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Nov 4, 2015

When Domestic Violence Affects Your Employees


Category: Employment

Do you know about recent legislative changes to Maine workplace domestic violence laws?  This law becomes effective this month, along with a new law on access to employees’ social media:

LD 921 (HP 640)

"An Act To Strengthen the Right of a Victim of Sexual Assault or Domestic Violence To Take Necessary Leave from Employment and To Promote Employee Social Media Privacy"

Sponsored by Representative Matthea Daughtry

3. Penalties. The If notice of a violation of this section is given to the employer and the Department of Labor within 6 months of the occurrence, the Department of Labor may assess civil penalties of up to $200 for each violation of this section, if notice of the violation was given to the employer and the department within 6 months of the occurrence. as follows:

A. For denial of leave in violation of this section, a fine of up to $1,000 for each violation of this section may be assessed. A fine assessed under this paragraph must be paid to the Treasurer of State. Additionally, the employer shall pay liquidated damages to the affected individual in an amount equal to 3 times the amount of total assessed fines; and

B. For termination in connection with an individual exercising a right granted by this section, the affected individual may elect to receive:

(1) Liquidated damages pursuant to paragraph A; or

(2) Reemployment with the employer with back wages.

There are other laws that apply to your workplace as well, such as the general duties clause of OSHA.  Do you have resources, plans, and strategies for providing security when domestic violence affects one of your employees?  Do you have resources you can provide to your employee to keep them and others safe while still running your business?  Do you have policies and training in place and, if not, do you know where you can turn for guidance?  This Central Maine Human Resources Association presentation will provide practical assistance to HR folks as well as business managers with no HR experience.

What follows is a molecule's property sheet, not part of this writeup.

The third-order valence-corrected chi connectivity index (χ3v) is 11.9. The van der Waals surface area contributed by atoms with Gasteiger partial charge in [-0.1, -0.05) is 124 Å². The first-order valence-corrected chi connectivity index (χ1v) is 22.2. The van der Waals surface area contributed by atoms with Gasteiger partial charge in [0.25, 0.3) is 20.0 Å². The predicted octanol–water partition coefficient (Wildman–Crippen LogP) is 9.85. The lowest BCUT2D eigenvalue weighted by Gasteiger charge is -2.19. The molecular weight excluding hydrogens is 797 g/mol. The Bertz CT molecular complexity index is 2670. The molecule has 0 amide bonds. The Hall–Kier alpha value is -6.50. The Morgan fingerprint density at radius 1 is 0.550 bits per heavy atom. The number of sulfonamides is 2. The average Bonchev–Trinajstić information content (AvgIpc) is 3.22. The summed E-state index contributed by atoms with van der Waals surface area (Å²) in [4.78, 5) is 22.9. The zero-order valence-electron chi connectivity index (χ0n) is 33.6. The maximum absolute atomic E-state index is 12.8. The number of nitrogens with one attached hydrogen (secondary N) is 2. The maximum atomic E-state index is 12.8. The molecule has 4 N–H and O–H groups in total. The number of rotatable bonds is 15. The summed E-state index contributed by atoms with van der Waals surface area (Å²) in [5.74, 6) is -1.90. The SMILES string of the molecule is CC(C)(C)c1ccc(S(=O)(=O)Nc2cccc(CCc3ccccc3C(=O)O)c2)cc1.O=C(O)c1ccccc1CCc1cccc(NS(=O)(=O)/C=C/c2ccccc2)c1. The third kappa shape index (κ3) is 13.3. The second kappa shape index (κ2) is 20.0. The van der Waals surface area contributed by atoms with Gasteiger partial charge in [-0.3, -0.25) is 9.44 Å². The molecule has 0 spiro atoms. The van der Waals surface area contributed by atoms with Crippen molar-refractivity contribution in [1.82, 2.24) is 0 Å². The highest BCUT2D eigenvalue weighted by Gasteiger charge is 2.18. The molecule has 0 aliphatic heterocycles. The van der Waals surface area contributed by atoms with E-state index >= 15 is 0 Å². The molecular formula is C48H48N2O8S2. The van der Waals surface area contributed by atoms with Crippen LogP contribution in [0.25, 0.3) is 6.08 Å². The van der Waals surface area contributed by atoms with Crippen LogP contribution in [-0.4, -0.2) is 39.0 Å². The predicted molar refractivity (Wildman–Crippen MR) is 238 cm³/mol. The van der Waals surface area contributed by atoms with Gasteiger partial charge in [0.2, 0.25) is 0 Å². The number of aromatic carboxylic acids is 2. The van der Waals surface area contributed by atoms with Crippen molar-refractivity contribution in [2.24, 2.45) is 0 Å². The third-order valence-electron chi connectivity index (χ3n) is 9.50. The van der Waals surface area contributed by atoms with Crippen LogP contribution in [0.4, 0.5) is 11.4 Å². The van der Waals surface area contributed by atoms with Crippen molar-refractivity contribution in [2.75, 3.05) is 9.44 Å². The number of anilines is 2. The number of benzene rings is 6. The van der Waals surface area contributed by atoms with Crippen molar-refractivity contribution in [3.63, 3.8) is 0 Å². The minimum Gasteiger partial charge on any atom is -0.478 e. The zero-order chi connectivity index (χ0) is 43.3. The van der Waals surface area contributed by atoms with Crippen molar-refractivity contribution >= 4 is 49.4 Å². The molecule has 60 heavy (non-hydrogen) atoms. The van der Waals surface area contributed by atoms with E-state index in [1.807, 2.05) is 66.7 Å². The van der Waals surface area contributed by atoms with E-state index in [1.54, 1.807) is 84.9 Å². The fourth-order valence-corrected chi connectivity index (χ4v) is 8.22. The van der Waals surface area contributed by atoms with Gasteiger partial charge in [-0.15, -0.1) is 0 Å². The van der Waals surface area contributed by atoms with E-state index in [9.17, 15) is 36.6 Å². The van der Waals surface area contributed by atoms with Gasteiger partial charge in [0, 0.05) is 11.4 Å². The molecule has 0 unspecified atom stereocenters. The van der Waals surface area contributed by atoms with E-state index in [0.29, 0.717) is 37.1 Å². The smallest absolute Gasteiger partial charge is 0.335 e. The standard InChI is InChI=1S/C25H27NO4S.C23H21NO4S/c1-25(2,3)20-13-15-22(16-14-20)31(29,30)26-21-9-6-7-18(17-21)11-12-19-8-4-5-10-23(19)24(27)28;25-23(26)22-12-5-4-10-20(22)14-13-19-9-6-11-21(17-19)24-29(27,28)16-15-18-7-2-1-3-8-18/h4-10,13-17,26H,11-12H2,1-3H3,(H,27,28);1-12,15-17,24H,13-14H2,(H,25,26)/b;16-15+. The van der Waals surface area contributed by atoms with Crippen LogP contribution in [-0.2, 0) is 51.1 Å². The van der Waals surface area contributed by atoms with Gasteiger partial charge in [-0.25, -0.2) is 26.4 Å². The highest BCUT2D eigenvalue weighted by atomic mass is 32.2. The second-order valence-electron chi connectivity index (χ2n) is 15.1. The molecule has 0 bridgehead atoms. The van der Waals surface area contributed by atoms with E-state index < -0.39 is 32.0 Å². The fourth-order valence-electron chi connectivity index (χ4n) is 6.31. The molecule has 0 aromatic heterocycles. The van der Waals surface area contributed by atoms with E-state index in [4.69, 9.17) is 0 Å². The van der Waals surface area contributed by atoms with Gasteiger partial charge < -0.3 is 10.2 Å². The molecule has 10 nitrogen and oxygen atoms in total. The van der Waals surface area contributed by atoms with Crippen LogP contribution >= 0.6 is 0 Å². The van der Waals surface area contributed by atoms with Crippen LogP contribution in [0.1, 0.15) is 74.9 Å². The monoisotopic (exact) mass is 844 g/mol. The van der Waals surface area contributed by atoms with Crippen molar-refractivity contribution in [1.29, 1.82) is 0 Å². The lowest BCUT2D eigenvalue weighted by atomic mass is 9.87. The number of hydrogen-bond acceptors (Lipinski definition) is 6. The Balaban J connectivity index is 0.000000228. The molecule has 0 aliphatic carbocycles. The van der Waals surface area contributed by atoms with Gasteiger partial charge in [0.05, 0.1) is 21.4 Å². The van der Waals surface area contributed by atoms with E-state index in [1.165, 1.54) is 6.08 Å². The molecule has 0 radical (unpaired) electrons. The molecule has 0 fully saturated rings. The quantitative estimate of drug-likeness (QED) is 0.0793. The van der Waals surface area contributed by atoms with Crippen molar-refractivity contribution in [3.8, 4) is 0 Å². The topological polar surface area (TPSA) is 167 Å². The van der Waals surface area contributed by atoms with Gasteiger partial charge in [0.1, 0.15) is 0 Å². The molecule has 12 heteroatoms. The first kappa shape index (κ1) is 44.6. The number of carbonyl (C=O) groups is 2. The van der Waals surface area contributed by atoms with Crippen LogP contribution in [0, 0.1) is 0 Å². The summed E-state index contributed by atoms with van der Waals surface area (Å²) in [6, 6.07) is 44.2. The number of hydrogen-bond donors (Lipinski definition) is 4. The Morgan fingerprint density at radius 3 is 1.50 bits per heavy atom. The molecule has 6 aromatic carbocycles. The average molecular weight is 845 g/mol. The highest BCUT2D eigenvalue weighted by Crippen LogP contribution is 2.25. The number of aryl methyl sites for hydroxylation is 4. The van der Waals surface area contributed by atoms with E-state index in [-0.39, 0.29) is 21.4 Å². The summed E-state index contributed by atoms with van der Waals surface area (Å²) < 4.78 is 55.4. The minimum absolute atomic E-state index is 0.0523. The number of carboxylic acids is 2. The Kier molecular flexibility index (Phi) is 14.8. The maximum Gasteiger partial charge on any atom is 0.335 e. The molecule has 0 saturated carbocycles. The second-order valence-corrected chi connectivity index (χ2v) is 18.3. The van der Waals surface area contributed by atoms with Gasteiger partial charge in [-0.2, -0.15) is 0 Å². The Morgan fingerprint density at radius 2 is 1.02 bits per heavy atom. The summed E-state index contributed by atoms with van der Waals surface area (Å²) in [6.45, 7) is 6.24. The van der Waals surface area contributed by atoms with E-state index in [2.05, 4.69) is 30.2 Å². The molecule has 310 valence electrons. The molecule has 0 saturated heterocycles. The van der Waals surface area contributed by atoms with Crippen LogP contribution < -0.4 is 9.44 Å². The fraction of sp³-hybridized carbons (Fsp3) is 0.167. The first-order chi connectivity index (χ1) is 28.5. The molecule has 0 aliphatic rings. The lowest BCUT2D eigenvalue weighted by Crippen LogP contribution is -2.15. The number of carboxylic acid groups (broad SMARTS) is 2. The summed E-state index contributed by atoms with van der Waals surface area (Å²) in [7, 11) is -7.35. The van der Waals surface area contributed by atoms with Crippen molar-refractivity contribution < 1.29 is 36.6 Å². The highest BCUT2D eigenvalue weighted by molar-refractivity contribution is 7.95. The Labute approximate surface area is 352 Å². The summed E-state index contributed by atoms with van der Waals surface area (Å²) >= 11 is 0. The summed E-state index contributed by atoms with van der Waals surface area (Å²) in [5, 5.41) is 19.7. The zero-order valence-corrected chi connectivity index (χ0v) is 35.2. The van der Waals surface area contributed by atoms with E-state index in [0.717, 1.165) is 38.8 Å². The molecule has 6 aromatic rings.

Rebecca Webber of Skelton, Taintor & Abbott will address recent legal changes to the laws that apply, Quentin Chapman of Corporate Intelligence will provide guidance on what can be done proactively as well as what can be done once there is already a problem, and Julia Teitel of Safe Voices will provide advice on resources available to both employees and employers for victims of violence.  The program takes place on October 20, 2015, from 7:45 a.m. to 9:30 a.m. at the Ramada Inn in Lewiston.  Go here to register: http://cmhra.shrm.org/events/2015/10/practical-strategies-handling-domestic-violence-workplace  


This article is not legal advice but should be considered as general guidance in the area of employment and corporate law.  Rebecca Webber is an employment attorney.  You can contact us at 784-3200 (telephone).  Skelton, Taintor & Abbott is a full service law firm providing legal services to individuals, companies, and municipalities throughout Maine.  It has been in operation since its founding in 1853.